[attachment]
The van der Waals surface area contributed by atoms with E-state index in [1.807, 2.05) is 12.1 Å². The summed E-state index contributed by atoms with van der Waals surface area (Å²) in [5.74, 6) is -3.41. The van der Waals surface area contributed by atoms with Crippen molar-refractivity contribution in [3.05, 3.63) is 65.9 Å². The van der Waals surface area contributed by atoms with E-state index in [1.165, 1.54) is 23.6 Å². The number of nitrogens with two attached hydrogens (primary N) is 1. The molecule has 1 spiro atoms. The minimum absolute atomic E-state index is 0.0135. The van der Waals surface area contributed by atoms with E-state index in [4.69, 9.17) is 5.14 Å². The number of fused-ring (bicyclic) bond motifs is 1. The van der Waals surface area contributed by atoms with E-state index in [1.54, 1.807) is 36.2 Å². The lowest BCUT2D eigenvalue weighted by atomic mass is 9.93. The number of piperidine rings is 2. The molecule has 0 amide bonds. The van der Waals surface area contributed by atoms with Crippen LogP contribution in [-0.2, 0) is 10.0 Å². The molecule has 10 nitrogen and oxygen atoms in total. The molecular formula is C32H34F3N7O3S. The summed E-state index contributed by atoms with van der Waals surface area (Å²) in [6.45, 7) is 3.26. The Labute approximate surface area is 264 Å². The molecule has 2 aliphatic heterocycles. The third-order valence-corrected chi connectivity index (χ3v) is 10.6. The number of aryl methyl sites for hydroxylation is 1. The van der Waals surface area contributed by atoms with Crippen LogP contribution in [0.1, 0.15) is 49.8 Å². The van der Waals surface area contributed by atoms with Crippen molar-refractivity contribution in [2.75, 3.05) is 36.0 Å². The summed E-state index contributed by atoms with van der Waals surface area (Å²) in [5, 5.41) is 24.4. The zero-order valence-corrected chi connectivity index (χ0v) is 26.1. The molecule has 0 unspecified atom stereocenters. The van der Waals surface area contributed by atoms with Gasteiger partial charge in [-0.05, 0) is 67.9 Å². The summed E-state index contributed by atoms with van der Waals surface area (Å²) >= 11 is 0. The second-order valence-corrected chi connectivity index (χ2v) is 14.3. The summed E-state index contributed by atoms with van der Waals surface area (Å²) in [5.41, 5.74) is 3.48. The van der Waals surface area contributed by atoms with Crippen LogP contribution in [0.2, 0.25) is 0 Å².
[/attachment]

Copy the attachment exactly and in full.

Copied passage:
The van der Waals surface area contributed by atoms with E-state index in [1.807, 2.05) is 12.1 Å². The summed E-state index contributed by atoms with van der Waals surface area (Å²) in [5.74, 6) is -3.41. The van der Waals surface area contributed by atoms with Crippen molar-refractivity contribution in [3.05, 3.63) is 65.9 Å². The van der Waals surface area contributed by atoms with E-state index in [1.165, 1.54) is 23.6 Å². The number of nitrogens with two attached hydrogens (primary N) is 1. The molecule has 1 spiro atoms. The minimum absolute atomic E-state index is 0.0135. The van der Waals surface area contributed by atoms with E-state index in [4.69, 9.17) is 5.14 Å². The number of fused-ring (bicyclic) bond motifs is 1. The van der Waals surface area contributed by atoms with E-state index in [1.54, 1.807) is 36.2 Å². The lowest BCUT2D eigenvalue weighted by atomic mass is 9.93. The number of piperidine rings is 2. The molecule has 0 amide bonds. The van der Waals surface area contributed by atoms with Crippen LogP contribution in [-0.2, 0) is 10.0 Å². The molecule has 10 nitrogen and oxygen atoms in total. The molecular formula is C32H34F3N7O3S. The summed E-state index contributed by atoms with van der Waals surface area (Å²) in [6.45, 7) is 3.26. The Labute approximate surface area is 264 Å². The molecule has 2 aliphatic heterocycles. The third-order valence-corrected chi connectivity index (χ3v) is 10.6. The number of aryl methyl sites for hydroxylation is 1. The van der Waals surface area contributed by atoms with Crippen LogP contribution in [0.1, 0.15) is 49.8 Å². The van der Waals surface area contributed by atoms with Crippen molar-refractivity contribution in [2.75, 3.05) is 36.0 Å². The summed E-state index contributed by atoms with van der Waals surface area (Å²) in [5, 5.41) is 24.4. The zero-order valence-corrected chi connectivity index (χ0v) is 26.1. The molecule has 0 unspecified atom stereocenters. The van der Waals surface area contributed by atoms with Gasteiger partial charge in [-0.05, 0) is 67.9 Å². The summed E-state index contributed by atoms with van der Waals surface area (Å²) >= 11 is 0. The second-order valence-corrected chi connectivity index (χ2v) is 14.3. The summed E-state index contributed by atoms with van der Waals surface area (Å²) in [5.41, 5.74) is 3.48. The van der Waals surface area contributed by atoms with Crippen LogP contribution in [0.2, 0.25) is 0 Å².